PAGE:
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dc.contributor.authorExternal author(s) only
dc.identifier.citationChristopher R. K. Ching, Derrek P. Hibar, Tiril P. Gurholt, Abraham Nunes, Sophia I. Thomopoulos, Christoph Abé, Ingrid Agartz, Rachel M. Brouwer, Dara M. Cannon, Sonja M. C. de Zwartt, Lisa T. Eyler,| Pauline Favre, Tomas Hajek, Unn K. Haukvik, Josselin Houenou, Mikael Landén, Tristram A. Lett, Colm McDonald, Leila Nabulsi, Yash Patel, Melissa E. Pauling, Tomas Paus, Joaquim Radua, Marcio G. Soeiro-de-Souza, Giulia Tronchin, Neeltje E. M. van Haren, Eduard Vieta, Henrik Walter, Ling-Li Zeng, Martin Alda4|Jorge Almeida, Dag Alnæs, Silvia Alonso-Lana, Cara Altimus, |Michael Bauer, Bernhard T. Baune, Carrie E. Bearden, |Marcella Bellani, Francesco Benedetti,| Michael Berk, |Amy C. Bilderbeck, Hilary P. Blumberg| Erlend Bøen, Irene Bollettin, Caterina del Mar Bonnin, Paolo Brambilla, Erick J. Canales-Rodríguez, Xavier Caseras, Orwa Dandash, Udo Dannlowski, Giuseppe Delvecchio, Ana M. Díaz-Zuluag,Danai Dima, Édouard Duchesnay, Torbjørn Elvsåshagen, Scott C. Fears, Sophia Frangou, Janice M. Fullerton, David C. Glahn, Jose M. Goikolea, Melissa J. Green, Dominik Groteger, Oliver Gruber, Bartholomeus C. M. Haarman, Chantal Henry, Fleur M. Howells, Victoria Ives-Deliperi, Andreas Jansen, Tilo T. J. Kircher, Christian Knöchel, Bernd Kramer, Beny Lafer, Carlos López-Jaramillo, Rodrigo Machado-Vieira, Bradley J. MacIntosh, Elisa M. T. Melloni, Philip B. Mitchell, Igor Nenadic, Fabiano Nery, Allison C. Nugent, Viola Oertel, Roel A. Ophoff, Miho Ota, Bronwyn J. Overs, Daniel L. Pham. What we learn about bipolar disorder from large-scaleneuroimaging: Findings and future directions from theENIGMA Bipolar Disorder Working Group.Hum Brain Mapp.2020;1–27en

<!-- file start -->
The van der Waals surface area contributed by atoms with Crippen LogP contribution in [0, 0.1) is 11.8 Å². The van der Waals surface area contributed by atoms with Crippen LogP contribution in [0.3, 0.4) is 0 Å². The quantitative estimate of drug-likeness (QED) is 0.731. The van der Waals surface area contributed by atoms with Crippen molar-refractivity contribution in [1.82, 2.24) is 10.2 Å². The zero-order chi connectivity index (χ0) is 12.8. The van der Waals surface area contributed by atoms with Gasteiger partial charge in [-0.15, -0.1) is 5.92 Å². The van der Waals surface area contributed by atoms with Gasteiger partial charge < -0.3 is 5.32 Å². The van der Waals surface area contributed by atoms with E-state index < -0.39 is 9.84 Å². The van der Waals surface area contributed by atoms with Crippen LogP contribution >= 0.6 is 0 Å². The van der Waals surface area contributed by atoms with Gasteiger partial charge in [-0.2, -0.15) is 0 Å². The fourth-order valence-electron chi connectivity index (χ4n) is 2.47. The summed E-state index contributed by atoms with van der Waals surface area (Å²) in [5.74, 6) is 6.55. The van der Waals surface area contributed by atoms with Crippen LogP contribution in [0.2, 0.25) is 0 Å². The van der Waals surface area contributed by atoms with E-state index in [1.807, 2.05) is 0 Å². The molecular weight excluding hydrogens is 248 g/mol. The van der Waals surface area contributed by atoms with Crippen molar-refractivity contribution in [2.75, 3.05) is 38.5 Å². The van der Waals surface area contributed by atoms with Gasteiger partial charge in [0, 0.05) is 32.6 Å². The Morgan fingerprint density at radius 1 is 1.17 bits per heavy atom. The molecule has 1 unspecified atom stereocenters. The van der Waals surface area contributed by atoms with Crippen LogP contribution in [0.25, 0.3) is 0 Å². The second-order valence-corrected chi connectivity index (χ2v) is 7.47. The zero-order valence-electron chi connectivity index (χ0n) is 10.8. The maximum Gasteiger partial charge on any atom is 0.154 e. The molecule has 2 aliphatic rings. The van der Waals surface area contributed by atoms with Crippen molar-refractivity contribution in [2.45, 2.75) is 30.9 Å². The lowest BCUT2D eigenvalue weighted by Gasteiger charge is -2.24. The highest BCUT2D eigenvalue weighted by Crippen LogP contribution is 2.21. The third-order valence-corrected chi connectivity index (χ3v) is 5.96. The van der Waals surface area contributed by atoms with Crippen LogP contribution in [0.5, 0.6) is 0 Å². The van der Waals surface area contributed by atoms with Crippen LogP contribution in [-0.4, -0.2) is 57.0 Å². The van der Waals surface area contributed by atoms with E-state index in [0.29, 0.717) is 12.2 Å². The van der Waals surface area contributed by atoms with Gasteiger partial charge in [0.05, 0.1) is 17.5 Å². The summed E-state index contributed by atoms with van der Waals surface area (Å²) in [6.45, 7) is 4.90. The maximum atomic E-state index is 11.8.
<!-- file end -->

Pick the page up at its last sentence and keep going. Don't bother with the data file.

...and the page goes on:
dc.description.abstractMRI-derived brain measures offer a link between genes, the environment and behav-ior and have been widely studied in bipolar disorder (BD). However, many neuroimag-ing studies of BD have been underpowered, leading to varied results and uncertaintyregarding effects. The Enhancing Neuro Imaging Genetics through Meta-Analysis(ENIGMA) Bipolar Disorder Working Group was formed in 2012 to empower discov-eries, generate consensus findings and inform future hypothesis-driven studies ofBD. Through this effort, over 150 researchers from 20 countries and 55 institutionspool data and resources to produce the largest neuroimaging studies of BD ever con-ducted. The ENIGMA Bipolar Disorder Working Group applies standardized4CHINGET AL. processing and analysis techniques to empower large-scale meta- and mega-analysesof multimodal brain MRI and improve the replicability of studies relating brain varia-tion to clinical and genetic data. Initial BD Working Group studies reveal widespreadpatterns of lower cortical thickness, subcortical volume and disrupted white matterintegrity associated with BD. Findings also include mapping brain alterations of com-mon medications like lithium, symptom patterns and clinical risk profiles and haveprovided further insights into the pathophysiological mechanisms of BD. Here we dis-cuss key findings from the BD working group, its ongoing projects and future direc-tions for large-scale, collaborative studies of mental illness.en
dc.description.sponsorshipSupported by the NIHRen
dc.description.urihttps://DOI: 10.1002/hbm.25098en
dc.subjectBipolar Disorderen
dc.titleWhat we learn about bipolar disorder from large-scaleneuroimaging: Findings and future directions from theENIGMA Bipolar Disorder Working Groupen

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